5.2 The approach towards Neighbourhood Plans in the Bill is to give as much flexibility as possible to neighbourhoods to determine what is in their plan. But all neighbourhood plans should contribute to creating sustainable places and CABE considers the conformity to ‘strategic policies’ in the Local Plan should be better defined and include issues such as transport, good design, and quality of the environment.

5.3 The relationship between the Neighbourhood Plan and Local Plan and consistency between them will be key to the delivery of good quality housing and other development providing a clear policy context for communities and the development industry.

Neighbourhood Plan criteria

6.1 CABE welcomes proposals to engage local communities directly in the planning process. Neighbourhood Plans offer an opportunity for local people to determine and define the quality of future development.

6.2 The introduction of Neighbourhood Plans, Neighbourhood Development Orders (NDOs) and Community Right to Build Orders (CRtBOs) will have a direct impact on property rights and therefore on property law. The Bill does not take this into account and does not state who will be accountable and the associated rights/processes of appeal. The Bill should therefore be amended to clarify where accountability lies and what the process for appeal will be.

6.3 The Bill states that there can only be one Neighbourhood Plan for an area, and that the level of detail in the plan will be for the community to determine. If the Neighbourhood Plan fails to identify the quality required for new development there is a risk that a poor unsustainable environment could be the result. The duties relating to sustainable development, climate change and good design laid out in the Planning Act 2008 the Planning and Compulsory Purchase Act 2004 need to be applied Neighbourhood Plans, Neighbourhood Development Orders (NDOs) and Community Right to Build Orders (CRtBOs).These processes are a means of engaging local people in the design and delivery of new development in their area. As these new instruments are intended to be permissive (rather than obstructive) CABE therefore believes it is essential that communities have access to advice and expertise with the scope of the plan so that they fully achieve their aspirations.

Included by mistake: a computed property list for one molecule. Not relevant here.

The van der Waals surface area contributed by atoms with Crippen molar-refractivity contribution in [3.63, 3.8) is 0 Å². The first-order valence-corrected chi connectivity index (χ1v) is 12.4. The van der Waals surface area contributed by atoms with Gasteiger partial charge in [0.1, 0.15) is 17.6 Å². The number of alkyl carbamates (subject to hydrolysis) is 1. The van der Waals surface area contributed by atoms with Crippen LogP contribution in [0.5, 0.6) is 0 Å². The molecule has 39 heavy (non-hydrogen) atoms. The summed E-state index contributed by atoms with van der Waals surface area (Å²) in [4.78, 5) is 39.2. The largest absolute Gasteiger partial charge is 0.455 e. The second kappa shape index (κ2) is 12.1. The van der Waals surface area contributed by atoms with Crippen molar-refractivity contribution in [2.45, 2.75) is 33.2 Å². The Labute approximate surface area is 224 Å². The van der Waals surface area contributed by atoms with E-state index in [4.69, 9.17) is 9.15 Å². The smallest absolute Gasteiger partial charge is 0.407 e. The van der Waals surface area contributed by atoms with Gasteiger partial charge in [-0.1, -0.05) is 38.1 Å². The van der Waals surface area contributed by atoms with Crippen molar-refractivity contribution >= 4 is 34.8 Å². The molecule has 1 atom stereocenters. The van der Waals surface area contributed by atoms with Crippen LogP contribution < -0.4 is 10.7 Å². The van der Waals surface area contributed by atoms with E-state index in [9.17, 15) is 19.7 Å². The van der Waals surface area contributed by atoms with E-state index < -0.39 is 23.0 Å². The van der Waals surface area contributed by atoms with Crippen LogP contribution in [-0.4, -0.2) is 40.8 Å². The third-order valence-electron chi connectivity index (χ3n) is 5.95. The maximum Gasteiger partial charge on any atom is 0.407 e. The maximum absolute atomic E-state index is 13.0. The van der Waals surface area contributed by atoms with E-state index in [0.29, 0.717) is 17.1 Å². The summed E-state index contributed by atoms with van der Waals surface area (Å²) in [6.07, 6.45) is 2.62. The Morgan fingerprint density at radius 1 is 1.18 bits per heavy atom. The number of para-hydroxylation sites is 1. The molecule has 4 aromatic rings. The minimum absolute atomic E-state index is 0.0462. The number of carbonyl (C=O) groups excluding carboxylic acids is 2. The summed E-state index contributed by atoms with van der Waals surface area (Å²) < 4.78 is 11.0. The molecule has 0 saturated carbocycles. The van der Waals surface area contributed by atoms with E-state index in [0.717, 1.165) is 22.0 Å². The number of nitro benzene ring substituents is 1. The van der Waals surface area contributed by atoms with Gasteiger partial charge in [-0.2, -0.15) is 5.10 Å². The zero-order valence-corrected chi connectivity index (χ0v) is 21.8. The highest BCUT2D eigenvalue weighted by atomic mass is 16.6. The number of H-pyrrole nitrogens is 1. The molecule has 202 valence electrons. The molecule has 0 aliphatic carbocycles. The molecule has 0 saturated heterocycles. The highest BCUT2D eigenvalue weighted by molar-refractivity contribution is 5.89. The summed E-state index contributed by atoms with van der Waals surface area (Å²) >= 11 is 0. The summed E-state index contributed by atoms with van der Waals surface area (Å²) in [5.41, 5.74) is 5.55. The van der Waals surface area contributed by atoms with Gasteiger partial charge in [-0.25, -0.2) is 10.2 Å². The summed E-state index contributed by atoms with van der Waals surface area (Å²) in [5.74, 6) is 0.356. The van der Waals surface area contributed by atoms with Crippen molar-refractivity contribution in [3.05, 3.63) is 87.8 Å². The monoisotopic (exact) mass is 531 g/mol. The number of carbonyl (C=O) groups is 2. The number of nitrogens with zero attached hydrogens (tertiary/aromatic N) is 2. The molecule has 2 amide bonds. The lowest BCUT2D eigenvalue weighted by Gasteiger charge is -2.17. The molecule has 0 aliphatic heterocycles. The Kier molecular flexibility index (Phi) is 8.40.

6.4 The Localism Bill must ensure that Neighbourhood Plans provide a fair, inclusive and transparent approach to community participation and local decision making. Neighbourhood Plans will need to involve all those who may be affected by a decision, including for example, neighbouring areas, amenity bodies and infrastructure providers.

6.5 Local authorities will be asked to determine whether the boundary of a neighbourhood plan is acceptable. Guidance will be necessary so that decisions are based on how an area functions and its character. The Bill should therefore provide a clear intent of what defines a neighbourhood expanding on Schedule 9 1 61G.

6.6 To ensure consistency in scope and quality, there should be criteria for the appointment of the examiner of Neighbourhood Plans. CABE has experience in this area and would be well placed to offer advice on the experience and attributes of an examiner through its extensive work on enabling panel assessments.


7.1 The Bill represents a welcome culture change for communities, but one which requires new skills – the skills needed to come up with a clear vision, planning strategies and procure good design for example. Additionally local authorities will require skills to successfully broker this new process without undermining community aspiration.

7.2 The resources required to implement this new tier of planning will be significant for local authorities, particularly at a time of budgetary restraint. Both authorities and communities will therefore require independent advice and support in order to enable this system to run smoothly and deliver good quality results. If neighbourhood planning is to be successful in engaging people with the planning of their place, there will need to be support provided to all communities.

7.3 CABE currently provides support for local authorities in preparing statutory Local Plans and we are well-placed to extend this capacity building service to local communities and groups through support from DCLG.

7.4 Neighbourhood Development Orders and Community Right to Build offer the opportunity for development to come forward with automatic planning permission. Design expertise will be needed for these proposals and consideration should be given to how that will be provided.

7.5 The use of national and local Design Review could play an important part in ensuring good quality design for all new development including Neighbourhood Development Orders and Community Right to Build. Advice from Design Review can help decision makers, be they local authorities or communities, to achieve good quality development. It is one of a range of methods that could be used to achieve the objective of good design; these include using design codes, design charrettes.

March 2011

[1] http://www.communities.gov.uk/publications/planningandbuilding/planningpolicystatement1

[2] http://www.cabe.org.uk/publications/ordinary-places

[3] http://www.cabe.org.uk/large-scale-urban-design

[4] http://www.cabe.org.uk/large-scale-urban-design